An enterprise's first move into SaaS is usually more of a toe-dipping than a headlong dive. SaaS marks a departure from previous ways of doing things and adoption often occurs in steps.
Fermilab, a US Department of Energy laboratory that focuses on particle physics, is following that pattern. In a recent interview, Vicky White, Fermilab's chief information officer, discussed the organization's approach to SaaS. The lab's initial foray into SaaS, under somewhat trying circumstances, has since evolved into broader adoption.
The lab reports a number of benefits from SaaS. Overall, SaaS lets Fermilab more rapidly deploy IT, provides greater agility, and offers a more modern code base, White noted. And while some industry observers might say that SaaS is altering the IT shop, White said she believes it's more the case that SaaS reinforces changes already underway.
"The IT organization is constantly changing," she said. "I don't think SaaS, per se, changes the organization as much as the organization needed to change anyway. SaaS is a more effective way to support that change."
A difficult time and labor project sparked Fermilab's initial adoption of SaaS. The organization tried to build a time-tracking system on top of Oracle.
White inherited the software initiative when she was appointed Fermilab's acting CIO three years ago (she was formally named CIO in 2010). She realized the in-house project wasn't going to meet the nine-month completion deadline.
"We were stuck trying to modify the Oracle system and we... just weren't going to get there," she explained. "To have done it in-house would have taken too long."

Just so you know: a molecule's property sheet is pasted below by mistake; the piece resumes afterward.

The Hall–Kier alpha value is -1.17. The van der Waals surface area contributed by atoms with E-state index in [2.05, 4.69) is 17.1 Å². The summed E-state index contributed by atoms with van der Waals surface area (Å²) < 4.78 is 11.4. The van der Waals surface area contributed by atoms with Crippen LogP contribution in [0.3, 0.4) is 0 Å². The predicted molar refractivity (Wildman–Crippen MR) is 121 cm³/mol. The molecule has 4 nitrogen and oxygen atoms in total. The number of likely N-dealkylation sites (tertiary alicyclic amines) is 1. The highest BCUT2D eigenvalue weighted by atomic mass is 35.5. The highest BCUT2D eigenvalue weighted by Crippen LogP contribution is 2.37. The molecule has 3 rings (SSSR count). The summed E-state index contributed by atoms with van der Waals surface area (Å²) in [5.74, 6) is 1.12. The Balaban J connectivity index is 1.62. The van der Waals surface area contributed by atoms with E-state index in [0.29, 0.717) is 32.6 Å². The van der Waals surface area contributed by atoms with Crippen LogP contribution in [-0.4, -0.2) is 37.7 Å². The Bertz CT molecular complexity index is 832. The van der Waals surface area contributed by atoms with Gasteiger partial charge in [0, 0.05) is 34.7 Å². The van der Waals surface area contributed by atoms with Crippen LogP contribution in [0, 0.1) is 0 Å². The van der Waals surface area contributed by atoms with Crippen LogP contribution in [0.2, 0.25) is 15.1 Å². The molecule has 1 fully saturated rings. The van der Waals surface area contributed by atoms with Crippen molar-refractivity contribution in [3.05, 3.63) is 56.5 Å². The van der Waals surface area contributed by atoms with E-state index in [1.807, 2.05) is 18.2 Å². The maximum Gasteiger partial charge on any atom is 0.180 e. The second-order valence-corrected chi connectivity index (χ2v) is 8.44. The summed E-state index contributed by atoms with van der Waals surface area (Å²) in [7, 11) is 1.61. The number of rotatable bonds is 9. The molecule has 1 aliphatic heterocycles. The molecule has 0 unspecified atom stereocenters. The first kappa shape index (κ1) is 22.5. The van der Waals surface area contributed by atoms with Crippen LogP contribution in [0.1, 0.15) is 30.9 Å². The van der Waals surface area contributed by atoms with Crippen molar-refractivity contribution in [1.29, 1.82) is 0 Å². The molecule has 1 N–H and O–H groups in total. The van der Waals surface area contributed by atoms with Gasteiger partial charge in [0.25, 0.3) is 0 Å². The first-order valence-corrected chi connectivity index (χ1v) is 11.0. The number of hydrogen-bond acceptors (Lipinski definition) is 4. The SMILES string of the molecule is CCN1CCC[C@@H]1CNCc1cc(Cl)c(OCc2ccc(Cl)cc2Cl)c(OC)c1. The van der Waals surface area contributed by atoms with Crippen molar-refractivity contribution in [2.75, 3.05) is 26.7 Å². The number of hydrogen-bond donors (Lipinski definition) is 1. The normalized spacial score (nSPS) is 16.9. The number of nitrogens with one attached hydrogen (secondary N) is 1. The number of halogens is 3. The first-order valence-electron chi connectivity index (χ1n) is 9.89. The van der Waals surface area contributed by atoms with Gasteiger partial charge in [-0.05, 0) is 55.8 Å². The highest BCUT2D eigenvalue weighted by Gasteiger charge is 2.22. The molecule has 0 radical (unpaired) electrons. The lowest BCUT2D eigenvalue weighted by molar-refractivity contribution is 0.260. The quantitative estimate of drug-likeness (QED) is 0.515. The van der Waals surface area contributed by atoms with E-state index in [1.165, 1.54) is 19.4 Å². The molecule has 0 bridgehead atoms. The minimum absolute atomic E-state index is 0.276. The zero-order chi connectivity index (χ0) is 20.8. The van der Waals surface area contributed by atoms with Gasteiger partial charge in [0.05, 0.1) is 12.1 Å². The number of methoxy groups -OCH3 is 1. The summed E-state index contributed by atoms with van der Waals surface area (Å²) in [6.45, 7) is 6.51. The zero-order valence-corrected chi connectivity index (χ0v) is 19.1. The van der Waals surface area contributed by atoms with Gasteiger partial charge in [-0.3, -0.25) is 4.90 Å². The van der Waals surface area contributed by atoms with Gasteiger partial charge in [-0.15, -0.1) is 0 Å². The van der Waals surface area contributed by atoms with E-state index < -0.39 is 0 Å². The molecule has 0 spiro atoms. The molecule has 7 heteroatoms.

Instead, Fermilab looked for a product in the cloud, and decided upon Kronos Inc.'s SaaS-based time and labor system. The Kronos system, according to the company, enforces pay and work rules across an organization and simplifies timecard tracking, data entry, and approval processing.
The rapid adoption of Kronos helped Fermilab stick to its deadline and opened the way to additional SaaS services. The lab next deployed ServiceNow's SaaS-based service management tool. ServiceNow went into production in October, replacing Fermilab's in-house BMC/Remedy service desk automation software.
White said the SaaS platform offers greater visibility, noting it is now much easier to generate reports. The SaaS service desk also boosts Fermilab's agility, she added. Creating a new form in the system can be done quickly, White noted, citing the example of a Summer Student Request form that had been on paper for decades.
White said she has looked into other SaaS offerings including cloud-based email. That move has been deferred for the time being. She said email-as-a-service changes frequently and is too unstable, from her perspective. She added that she may revisit the email question in a year or so. In addition, White said she would like to take Fermilab's HR system to the cloud.
Fermilab's SaaS experience thus far seems likely to lead to additional adoption. Speed and flexibility are among the main drivers. White mentioned another plus: the ability to field more up-to-date software. While some software vendors deal with 15-year old code bases, SaaS providers don't have that particular burden.
"SaaS vendors tend to have built code in an agile, modern way, constantly adding features and moving forward," White said.
That responsiveness to change has helped sell Fermilab on SaaS. It also drives adoption in applications such as regulatory compliance, and industries such as life sciences. Cost and time-to-market benefits may be the first items that spring to mind in a list of SaaS advantages, but dealing with change ranks as a key consideration as well.